So how do you put a Band-Aid on bipolar disorder? Lamictal, Tegretol (which is the basic anti-seizure stuff, but T makes L metabolize too fast, so I take massive doses of L), and Lexapro. Enough chemicals to kill a horse. Most of the time my depression, as well as my inability to shut up ’cause my brain is going too fast, and other quaint (but in my case mostly not too severe) disorders are pretty much under control. Except for ending up in the mental hospital because I’m so depressed I’m having suicidal ideation, and my most vivid memory there is rolling myself up in a ball, lying in my (not-so-private room) sobbing uncontrollably, and the technicians coming in and dragging me out into the “common room,” saying, “There, there, we can’t have you in your room crying by yourself.” Maybe BP is easier to diagnose than TLE.

Speaking of TLE. You should read this fascinating book, The Midnight Disease: The Drive to Write, Writer’s Block, and the Creative Brain, by neurologist Alice W. Flaherty (Houghton Mifflin in 2005). Think of the most prolific writers you know. Maybe Fyodor Dostoevsky (read The Idiot) or Stephen King (how can anyone write over 70 novels in forty years?). Hypergraphia. Goes with the TLE territory. Sure, I’m hypergraphic, or I wouldn’t be doing this at 6:00 AM.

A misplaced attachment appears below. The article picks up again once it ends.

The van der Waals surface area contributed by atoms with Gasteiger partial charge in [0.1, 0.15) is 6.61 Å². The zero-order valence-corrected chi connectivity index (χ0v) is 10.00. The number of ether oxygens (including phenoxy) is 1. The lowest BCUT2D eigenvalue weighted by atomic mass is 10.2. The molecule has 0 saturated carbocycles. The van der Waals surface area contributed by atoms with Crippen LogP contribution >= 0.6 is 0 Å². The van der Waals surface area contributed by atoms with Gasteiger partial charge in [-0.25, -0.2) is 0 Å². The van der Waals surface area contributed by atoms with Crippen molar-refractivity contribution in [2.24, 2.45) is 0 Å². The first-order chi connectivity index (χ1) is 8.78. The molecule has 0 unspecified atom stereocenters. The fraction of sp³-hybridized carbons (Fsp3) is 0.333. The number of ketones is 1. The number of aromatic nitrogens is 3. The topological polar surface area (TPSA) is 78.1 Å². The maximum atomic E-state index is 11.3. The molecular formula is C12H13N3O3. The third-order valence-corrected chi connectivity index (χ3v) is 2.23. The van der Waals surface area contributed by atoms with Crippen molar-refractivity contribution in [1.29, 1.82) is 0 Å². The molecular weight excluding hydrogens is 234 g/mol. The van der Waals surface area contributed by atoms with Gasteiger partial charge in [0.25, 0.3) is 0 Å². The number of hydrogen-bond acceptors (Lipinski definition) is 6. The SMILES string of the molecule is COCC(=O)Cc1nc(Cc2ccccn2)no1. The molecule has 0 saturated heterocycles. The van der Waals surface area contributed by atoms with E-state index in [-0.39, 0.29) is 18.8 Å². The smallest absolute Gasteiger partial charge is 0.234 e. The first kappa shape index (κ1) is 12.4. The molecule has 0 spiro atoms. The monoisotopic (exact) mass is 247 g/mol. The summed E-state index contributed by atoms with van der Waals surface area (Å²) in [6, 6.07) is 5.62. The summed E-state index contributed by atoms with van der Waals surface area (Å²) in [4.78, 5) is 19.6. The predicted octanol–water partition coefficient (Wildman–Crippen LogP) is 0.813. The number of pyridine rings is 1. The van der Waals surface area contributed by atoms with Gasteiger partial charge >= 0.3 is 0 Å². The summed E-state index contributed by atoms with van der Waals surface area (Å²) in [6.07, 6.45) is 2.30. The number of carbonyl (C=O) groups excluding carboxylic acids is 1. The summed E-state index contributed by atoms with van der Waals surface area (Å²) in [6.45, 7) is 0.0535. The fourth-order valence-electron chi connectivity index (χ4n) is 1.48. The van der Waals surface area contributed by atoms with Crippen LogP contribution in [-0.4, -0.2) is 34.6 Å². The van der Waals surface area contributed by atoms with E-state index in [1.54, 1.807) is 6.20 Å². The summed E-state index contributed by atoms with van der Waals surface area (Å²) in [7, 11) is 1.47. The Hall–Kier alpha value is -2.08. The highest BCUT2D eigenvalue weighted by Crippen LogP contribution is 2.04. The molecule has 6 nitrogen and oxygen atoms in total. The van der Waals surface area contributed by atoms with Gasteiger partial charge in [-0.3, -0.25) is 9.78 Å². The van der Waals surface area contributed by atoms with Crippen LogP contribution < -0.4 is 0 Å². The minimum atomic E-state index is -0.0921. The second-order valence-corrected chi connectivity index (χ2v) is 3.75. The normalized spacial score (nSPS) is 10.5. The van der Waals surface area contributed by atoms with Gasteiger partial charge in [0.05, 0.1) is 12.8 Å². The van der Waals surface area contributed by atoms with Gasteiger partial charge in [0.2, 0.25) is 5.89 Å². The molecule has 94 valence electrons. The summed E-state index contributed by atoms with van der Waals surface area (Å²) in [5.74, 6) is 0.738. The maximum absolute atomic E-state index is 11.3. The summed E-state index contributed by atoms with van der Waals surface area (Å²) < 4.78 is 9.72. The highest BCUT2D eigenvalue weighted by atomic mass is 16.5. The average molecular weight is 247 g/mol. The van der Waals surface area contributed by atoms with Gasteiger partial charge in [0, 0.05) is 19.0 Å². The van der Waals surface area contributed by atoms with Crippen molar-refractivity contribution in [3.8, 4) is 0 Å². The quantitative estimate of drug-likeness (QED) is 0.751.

Why am I putting all of this VERY PRIVATE stuff out here for the whole world to read? I’m sure my family and friends are sick of my talking about it. But I’m tired of its being a dirty little secret. I suppose this is a call for the TLE and BP community to come out. It’s time for the learned English faculty of Southern Methodist University to stop seeing me as a freak (most don’t, of course, but let’s have a little BP depressive sense of worthlessness that culminates in the feeling that everyone must think I’m at least weird if not a complete failure).

I know (or is that just BP disorder controlling my thinking?) people wish I’d just shut up. OK, I will—after I’ve done what I can to come out of the closet. Yes, I’ve done that before, so I can do it again. There’s nothing wrong with carrying around TLE and BP disorder. Even if it’s all in my head. It’s very real even if diagnoses are “airy-fairy.”  I’ll continue to post my hypergraphic nonsense (or maybe even some that makes sense) until I’ve either gotten enough peoples’ attention or, as in so much of my life, my BP disorder makes me lose interest because I’m depressed, or TLE convinces me this is all part of the made-up world of seizures. Until then, read it or not. This is the end of my hiding. Friends and family who are sick of hearing me talk about this can simply not come here.

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Responses

  1. I’m not a fulltime Hypergraphic; maybe not even at all, in some books. But when I get started on a project, I can’t stop.
    Don’t let them drill that hole!
    cheers,
    Viv (from cafe crem and also
    http://zenandtheartoftightropewalking.wordpress.com )

    Like